Updated June 2, 2006
The earliest usage of the term "The Trail of Tears" that I have found was with respect to the final Cherokee migration (1838-39) from Georgia to the Cherokee Nation in what is now northeastern Oklahoma. It has, however, come into general use to describe any of the removals of the people of the Five Nations and is often applied to removals of other groups to the area that later became the state of Oklahoma. A "Trail of Tears" is thus an historical event more than a physical road; and this page is just a worksheet.
I started with links to ITGenWeb sites and to date have covered the Five Nations of Indian Territory, for whom information about removal is most readily available, and the remnant groups of the Quapaw Tract. I've now started working westward in what became Oklahoma Territory and plan to include all Nations/Tribes that were reserved lands or removed to lands in what is now the state of Oklahoma.
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Absentee Shawnee Technically speaking, the original migration to what is now Oklahoma was not a removal. After the septs split (well before the Civil War), a band who came to be called the "Absentee Shawnee" allied with the Creeks and settled in the western Creek lands between the two Canadian Rivers. After the war, when the Creeks were forced to cede those western lands, some remained but many of the Absentee Shawnee fled to Mexico. Eventually, of course, most of those who survived were forced to return. See the Sac & Fox Agency ITGenWeb Site for more information.
Chickasaw The point of departure was near the Mississippi River in southwestern Tennessee, with several minor trails leading to it. The journey was then south along the Military Road, crossing the Mississippi River in southeastern Arkansas and following the Arkansas River northwest across Arkansas to Ft. Smith and Ft. Coffee. See the Chickasaw Nation ITGenWeb Site for more history.
Choctaw As far as I have been able to determine, the Choctaw removals did not use any of the same roads as the others. The final leg was on the westernmost portion of the Military Road from Little Rock to Ft. Towson. See the Choctaw Nation ITGenWeb Site for more history.
Creek The southern route started overland from Ft. Michael to Mobile Alabama, then by boat to New Orleans. It continued by land along a Military Road that roughly paralleled the Mississippi River. After crossing the Mississippi River, it followed the Arkansas River to Ft. Smith and Ft. Coffee. I have not yet found information about the road/trail from Ft. Coffee to the Creek Lands. The northern route arced northwest to near the Mississippi River in southwestern Tennessee, then followed the old Military Road along the river until it reached the Arkansas River and merged with the southern route. See the Creek Nation ITGenWeb Site for more history.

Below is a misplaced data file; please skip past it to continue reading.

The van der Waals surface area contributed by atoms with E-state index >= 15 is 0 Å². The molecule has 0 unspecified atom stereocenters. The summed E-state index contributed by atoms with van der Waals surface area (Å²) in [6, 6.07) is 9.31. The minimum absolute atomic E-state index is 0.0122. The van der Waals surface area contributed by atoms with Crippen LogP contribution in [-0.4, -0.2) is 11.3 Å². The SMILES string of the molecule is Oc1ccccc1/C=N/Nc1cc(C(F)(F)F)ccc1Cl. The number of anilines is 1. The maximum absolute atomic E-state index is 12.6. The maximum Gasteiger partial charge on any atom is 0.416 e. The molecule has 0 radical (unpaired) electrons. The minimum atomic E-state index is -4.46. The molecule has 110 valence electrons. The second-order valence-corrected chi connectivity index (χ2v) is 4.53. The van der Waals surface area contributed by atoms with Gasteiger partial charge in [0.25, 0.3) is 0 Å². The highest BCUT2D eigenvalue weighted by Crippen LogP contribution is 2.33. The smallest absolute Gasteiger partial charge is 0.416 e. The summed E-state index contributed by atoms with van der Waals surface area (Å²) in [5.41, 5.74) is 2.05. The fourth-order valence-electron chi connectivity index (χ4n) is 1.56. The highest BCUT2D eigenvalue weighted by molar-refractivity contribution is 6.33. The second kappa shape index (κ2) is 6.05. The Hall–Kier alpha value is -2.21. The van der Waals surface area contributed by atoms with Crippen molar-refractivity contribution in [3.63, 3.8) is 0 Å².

Iowa A small band of Iowa was moved to Oklahoma Territory from Kansas. See the Sac & Fox Agency ITGenWeb Site for more information.
Kaskaskias Algonquians removed to the Quapaw Tract.
Kickapoo They had a long history of moving on to escape white encroachment, thus splitting into a number of separate groups. The band that ended up in Oklahoma Territory had fled to the Mexican side of the Rio Grande, but was forcibly removed to Oklahoma Territory in the 1880s. See the Sac & Fox Agency ITGenWeb Site for more information.
Miami Algonquians removed to the Quapaw Tract.
Modoc Removed to the Quapaw Tract from Oregon and northern California.
Ottawa Algonquians removed to the Quapaw Tract.
Peoria Algonquians removed to the Quapaw Tract.
Piankashaw Algonquians removed to the Quapaw Tract.
Pottawatomi During the relocation of the Plains Tribes after after the Civil War, the Kansas band selected the area west of the Creek Nation, between the Canadian Rivers and was moved to their new lands in the 1870s. See the Sac & Fox Agency ITGenWeb Site for more information.
Quapaw Siouians removed from their reservation in Kansas to the Quapaw Tract.
Sac & Fox A 1867 treaty with one faction resulted in the removal of almost the entire Kansas band to what was then Indian Territory, later Oklahoma Territory. See the Sac & Fox Agency ITGenWeb Site for more information.
Seminole So far, Tampa Bay is the only departure point I have found but apparently a number of minor trails led to it. The first leg of the journey was by boat across the Gulf of Mexico to New Orleans. Then the journey continued by land along a Military Road that roughly paralleled the Mississippi River. After crossing the Mississippi River, the journey continued northwest along the Arkansas River to reach Ft. Smith and Ft. Coffee. I have not yet found information about the road/trail from Ft. Coffee to the Seminole Lands. See the Seminole Nation ITGenWeb Site for more history.
Seneca Removed to the Quapaw Tract from Sandusky, Ohio, where they had fled from central New York. This band probably included other Iroquoian refugees, such as Eries and and Conestogas.
Shawnee Algonquians from the Ohio Valley removed to the Quapaw Tract.
Weas Algonquians removed to the Quapaw Tract.
Wyandotte An Iroquoian fragment removed to the Quapaw Tract from their reservation along the Neosho River.
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Status: Although there are certainly gaps to be filled in, this section is complete enough to be moved to the main ITGenWSeb site.